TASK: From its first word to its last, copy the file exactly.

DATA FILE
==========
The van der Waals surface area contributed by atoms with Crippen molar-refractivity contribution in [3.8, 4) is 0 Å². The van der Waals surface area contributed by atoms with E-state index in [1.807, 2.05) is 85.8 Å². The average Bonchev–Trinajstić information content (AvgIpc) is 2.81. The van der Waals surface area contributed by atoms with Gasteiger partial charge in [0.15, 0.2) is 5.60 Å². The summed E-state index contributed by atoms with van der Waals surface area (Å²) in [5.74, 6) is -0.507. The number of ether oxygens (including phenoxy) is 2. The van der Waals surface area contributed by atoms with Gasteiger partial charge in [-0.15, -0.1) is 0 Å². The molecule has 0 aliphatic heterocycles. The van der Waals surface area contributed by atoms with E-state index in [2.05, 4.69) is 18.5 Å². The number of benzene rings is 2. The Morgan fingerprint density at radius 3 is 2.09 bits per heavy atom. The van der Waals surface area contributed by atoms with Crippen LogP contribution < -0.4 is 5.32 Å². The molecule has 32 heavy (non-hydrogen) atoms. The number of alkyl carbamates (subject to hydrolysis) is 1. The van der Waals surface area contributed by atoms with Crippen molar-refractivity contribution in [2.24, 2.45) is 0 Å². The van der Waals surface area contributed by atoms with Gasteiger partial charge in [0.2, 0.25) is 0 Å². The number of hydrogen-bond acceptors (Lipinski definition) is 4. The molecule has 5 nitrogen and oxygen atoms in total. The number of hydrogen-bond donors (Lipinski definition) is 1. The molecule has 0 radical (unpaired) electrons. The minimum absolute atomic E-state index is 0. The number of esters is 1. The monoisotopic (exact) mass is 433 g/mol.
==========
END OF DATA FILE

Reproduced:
The van der Waals surface area contributed by atoms with Crippen molar-refractivity contribution in [3.8, 4) is 0 Å². The van der Waals surface area contributed by atoms with E-state index in [1.807, 2.05) is 85.8 Å². The average Bonchev–Trinajstić information content (AvgIpc) is 2.81. The van der Waals surface area contributed by atoms with Gasteiger partial charge in [0.15, 0.2) is 5.60 Å². The summed E-state index contributed by atoms with van der Waals surface area (Å²) in [5.74, 6) is -0.507. The number of ether oxygens (including phenoxy) is 2. The van der Waals surface area contributed by atoms with Gasteiger partial charge in [-0.15, -0.1) is 0 Å². The molecule has 0 aliphatic heterocycles. The van der Waals surface area contributed by atoms with E-state index in [2.05, 4.69) is 18.5 Å². The number of benzene rings is 2. The Morgan fingerprint density at radius 3 is 2.09 bits per heavy atom. The van der Waals surface area contributed by atoms with Crippen LogP contribution < -0.4 is 5.32 Å². The molecule has 32 heavy (non-hydrogen) atoms. The number of alkyl carbamates (subject to hydrolysis) is 1. The van der Waals surface area contributed by atoms with Crippen molar-refractivity contribution in [2.24, 2.45) is 0 Å². The van der Waals surface area contributed by atoms with Gasteiger partial charge in [0.2, 0.25) is 0 Å². The number of hydrogen-bond acceptors (Lipinski definition) is 4. The molecule has 5 nitrogen and oxygen atoms in total. The number of hydrogen-bond donors (Lipinski definition) is 1. The molecule has 0 radical (unpaired) electrons. The minimum absolute atomic E-state index is 0. The number of esters is 1. The monoisotopic (exact) mass is 433 g/mol.